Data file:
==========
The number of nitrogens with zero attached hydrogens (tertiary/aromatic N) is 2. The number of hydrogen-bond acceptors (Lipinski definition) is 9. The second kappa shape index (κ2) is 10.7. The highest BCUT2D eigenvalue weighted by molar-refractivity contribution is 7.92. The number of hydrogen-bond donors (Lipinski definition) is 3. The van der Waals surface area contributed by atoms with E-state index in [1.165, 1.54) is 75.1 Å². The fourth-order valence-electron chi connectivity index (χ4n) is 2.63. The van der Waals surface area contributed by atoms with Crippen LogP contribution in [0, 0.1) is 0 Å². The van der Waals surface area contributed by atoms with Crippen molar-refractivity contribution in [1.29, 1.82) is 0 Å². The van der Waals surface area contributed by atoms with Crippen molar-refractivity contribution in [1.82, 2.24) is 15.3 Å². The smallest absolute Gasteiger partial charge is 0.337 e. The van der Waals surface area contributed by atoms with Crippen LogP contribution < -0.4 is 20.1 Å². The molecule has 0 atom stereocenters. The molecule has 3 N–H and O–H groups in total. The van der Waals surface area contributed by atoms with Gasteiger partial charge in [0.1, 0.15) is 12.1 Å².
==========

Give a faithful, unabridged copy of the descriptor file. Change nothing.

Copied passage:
The number of nitrogens with zero attached hydrogens (tertiary/aromatic N) is 2. The number of hydrogen-bond acceptors (Lipinski definition) is 9. The second kappa shape index (κ2) is 10.7. The highest BCUT2D eigenvalue weighted by molar-refractivity contribution is 7.92. The number of hydrogen-bond donors (Lipinski definition) is 3. The van der Waals surface area contributed by atoms with E-state index in [1.165, 1.54) is 75.1 Å². The fourth-order valence-electron chi connectivity index (χ4n) is 2.63. The van der Waals surface area contributed by atoms with Crippen LogP contribution in [0, 0.1) is 0 Å². The van der Waals surface area contributed by atoms with Crippen molar-refractivity contribution in [1.29, 1.82) is 0 Å². The van der Waals surface area contributed by atoms with Crippen molar-refractivity contribution in [1.82, 2.24) is 15.3 Å². The smallest absolute Gasteiger partial charge is 0.337 e. The van der Waals surface area contributed by atoms with Crippen LogP contribution < -0.4 is 20.1 Å². The molecule has 0 atom stereocenters. The molecule has 3 N–H and O–H groups in total. The van der Waals surface area contributed by atoms with Gasteiger partial charge in [0.1, 0.15) is 12.1 Å².